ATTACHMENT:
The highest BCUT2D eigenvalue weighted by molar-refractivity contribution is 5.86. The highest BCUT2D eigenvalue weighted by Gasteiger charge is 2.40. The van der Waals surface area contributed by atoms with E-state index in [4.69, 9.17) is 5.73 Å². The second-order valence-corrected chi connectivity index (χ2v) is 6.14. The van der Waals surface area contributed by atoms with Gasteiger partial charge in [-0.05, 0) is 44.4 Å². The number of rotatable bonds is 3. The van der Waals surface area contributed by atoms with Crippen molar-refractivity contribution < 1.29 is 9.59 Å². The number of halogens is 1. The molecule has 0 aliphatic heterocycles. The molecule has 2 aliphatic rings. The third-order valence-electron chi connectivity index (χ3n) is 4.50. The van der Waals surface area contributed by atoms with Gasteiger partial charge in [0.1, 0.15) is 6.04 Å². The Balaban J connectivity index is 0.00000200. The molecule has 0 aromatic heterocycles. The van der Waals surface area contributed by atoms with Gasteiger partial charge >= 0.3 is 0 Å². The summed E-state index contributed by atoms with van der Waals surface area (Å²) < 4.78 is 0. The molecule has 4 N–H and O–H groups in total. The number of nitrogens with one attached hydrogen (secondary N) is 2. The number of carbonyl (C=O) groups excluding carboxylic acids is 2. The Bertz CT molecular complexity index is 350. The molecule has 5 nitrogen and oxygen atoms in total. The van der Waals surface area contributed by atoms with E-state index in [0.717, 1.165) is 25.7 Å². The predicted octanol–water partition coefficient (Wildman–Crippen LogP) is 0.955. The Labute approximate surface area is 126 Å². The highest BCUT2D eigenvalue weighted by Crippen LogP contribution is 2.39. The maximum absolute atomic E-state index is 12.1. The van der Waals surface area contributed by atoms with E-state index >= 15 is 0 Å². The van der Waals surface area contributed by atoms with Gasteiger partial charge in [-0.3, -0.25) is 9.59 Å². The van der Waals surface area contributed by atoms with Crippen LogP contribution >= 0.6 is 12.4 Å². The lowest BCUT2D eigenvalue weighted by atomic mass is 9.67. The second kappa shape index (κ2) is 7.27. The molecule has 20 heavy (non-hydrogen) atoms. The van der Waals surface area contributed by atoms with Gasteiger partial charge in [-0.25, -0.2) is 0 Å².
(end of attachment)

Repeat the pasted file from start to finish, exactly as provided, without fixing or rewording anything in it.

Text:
The highest BCUT2D eigenvalue weighted by molar-refractivity contribution is 5.86. The highest BCUT2D eigenvalue weighted by Gasteiger charge is 2.40. The van der Waals surface area contributed by atoms with E-state index in [4.69, 9.17) is 5.73 Å². The second-order valence-corrected chi connectivity index (χ2v) is 6.14. The van der Waals surface area contributed by atoms with Gasteiger partial charge in [-0.05, 0) is 44.4 Å². The number of rotatable bonds is 3. The van der Waals surface area contributed by atoms with Crippen molar-refractivity contribution < 1.29 is 9.59 Å². The number of halogens is 1. The molecule has 0 aliphatic heterocycles. The molecule has 2 aliphatic rings. The third-order valence-electron chi connectivity index (χ3n) is 4.50. The van der Waals surface area contributed by atoms with Gasteiger partial charge in [0.1, 0.15) is 6.04 Å². The Balaban J connectivity index is 0.00000200. The molecule has 0 aromatic heterocycles. The van der Waals surface area contributed by atoms with Gasteiger partial charge >= 0.3 is 0 Å². The summed E-state index contributed by atoms with van der Waals surface area (Å²) < 4.78 is 0. The molecule has 4 N–H and O–H groups in total. The number of nitrogens with one attached hydrogen (secondary N) is 2. The number of carbonyl (C=O) groups excluding carboxylic acids is 2. The Bertz CT molecular complexity index is 350. The molecule has 5 nitrogen and oxygen atoms in total. The van der Waals surface area contributed by atoms with E-state index in [0.717, 1.165) is 25.7 Å². The predicted octanol–water partition coefficient (Wildman–Crippen LogP) is 0.955. The Labute approximate surface area is 126 Å². The highest BCUT2D eigenvalue weighted by Crippen LogP contribution is 2.39. The maximum absolute atomic E-state index is 12.1. The van der Waals surface area contributed by atoms with E-state index >= 15 is 0 Å². The van der Waals surface area contributed by atoms with Gasteiger partial charge in [-0.3, -0.25) is 9.59 Å². The van der Waals surface area contributed by atoms with Crippen LogP contribution >= 0.6 is 12.4 Å². The lowest BCUT2D eigenvalue weighted by atomic mass is 9.67. The second kappa shape index (κ2) is 7.27. The molecule has 20 heavy (non-hydrogen) atoms. The van der Waals surface area contributed by atoms with Gasteiger partial charge in [-0.25, -0.2) is 0 Å².